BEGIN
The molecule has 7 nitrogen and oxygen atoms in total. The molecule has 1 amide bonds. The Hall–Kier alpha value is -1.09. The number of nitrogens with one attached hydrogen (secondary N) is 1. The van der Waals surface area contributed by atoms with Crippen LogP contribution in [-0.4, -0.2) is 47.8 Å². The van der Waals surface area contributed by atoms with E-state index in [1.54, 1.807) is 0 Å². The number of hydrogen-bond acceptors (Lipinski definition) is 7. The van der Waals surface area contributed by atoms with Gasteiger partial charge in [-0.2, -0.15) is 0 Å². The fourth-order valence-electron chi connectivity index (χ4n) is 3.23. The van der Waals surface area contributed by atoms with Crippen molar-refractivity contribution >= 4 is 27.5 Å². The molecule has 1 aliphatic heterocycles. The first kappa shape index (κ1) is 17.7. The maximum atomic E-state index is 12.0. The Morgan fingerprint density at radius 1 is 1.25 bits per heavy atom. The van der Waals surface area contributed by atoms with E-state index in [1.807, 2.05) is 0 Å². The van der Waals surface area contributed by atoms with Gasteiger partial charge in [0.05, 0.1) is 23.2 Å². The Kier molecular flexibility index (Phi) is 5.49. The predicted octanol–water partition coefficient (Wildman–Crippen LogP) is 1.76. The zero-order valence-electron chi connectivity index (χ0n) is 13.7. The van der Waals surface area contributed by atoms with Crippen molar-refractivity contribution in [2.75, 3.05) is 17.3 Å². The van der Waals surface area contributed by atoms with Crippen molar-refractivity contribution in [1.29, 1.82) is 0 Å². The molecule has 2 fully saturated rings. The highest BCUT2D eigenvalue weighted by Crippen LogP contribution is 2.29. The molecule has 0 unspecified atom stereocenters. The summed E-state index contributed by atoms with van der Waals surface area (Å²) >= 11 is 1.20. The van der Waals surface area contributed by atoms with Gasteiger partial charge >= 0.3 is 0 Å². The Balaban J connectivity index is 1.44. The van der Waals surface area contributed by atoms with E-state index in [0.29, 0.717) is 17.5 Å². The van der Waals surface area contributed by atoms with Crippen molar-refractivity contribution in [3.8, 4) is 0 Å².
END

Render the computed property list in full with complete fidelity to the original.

The molecule has 7 nitrogen and oxygen atoms in total. The molecule has 1 amide bonds. The Hall–Kier alpha value is -1.09. The number of nitrogens with one attached hydrogen (secondary N) is 1. The van der Waals surface area contributed by atoms with Crippen LogP contribution in [-0.4, -0.2) is 47.8 Å². The van der Waals surface area contributed by atoms with E-state index in [1.54, 1.807) is 0 Å². The number of hydrogen-bond acceptors (Lipinski definition) is 7. The van der Waals surface area contributed by atoms with Gasteiger partial charge in [-0.2, -0.15) is 0 Å². The fourth-order valence-electron chi connectivity index (χ4n) is 3.23. The van der Waals surface area contributed by atoms with Crippen molar-refractivity contribution >= 4 is 27.5 Å². The molecule has 1 aliphatic heterocycles. The first kappa shape index (κ1) is 17.7. The maximum atomic E-state index is 12.0. The Morgan fingerprint density at radius 1 is 1.25 bits per heavy atom. The van der Waals surface area contributed by atoms with E-state index in [1.807, 2.05) is 0 Å². The van der Waals surface area contributed by atoms with Gasteiger partial charge in [0.05, 0.1) is 23.2 Å². The Kier molecular flexibility index (Phi) is 5.49. The predicted octanol–water partition coefficient (Wildman–Crippen LogP) is 1.76. The zero-order valence-electron chi connectivity index (χ0n) is 13.7. The van der Waals surface area contributed by atoms with Crippen molar-refractivity contribution in [2.75, 3.05) is 17.3 Å². The van der Waals surface area contributed by atoms with Crippen molar-refractivity contribution in [1.29, 1.82) is 0 Å². The molecule has 2 fully saturated rings. The highest BCUT2D eigenvalue weighted by Crippen LogP contribution is 2.29. The molecule has 0 unspecified atom stereocenters. The summed E-state index contributed by atoms with van der Waals surface area (Å²) >= 11 is 1.20. The van der Waals surface area contributed by atoms with Gasteiger partial charge >= 0.3 is 0 Å². The Balaban J connectivity index is 1.44. The van der Waals surface area contributed by atoms with E-state index in [0.29, 0.717) is 17.5 Å². The van der Waals surface area contributed by atoms with Crippen molar-refractivity contribution in [3.8, 4) is 0 Å².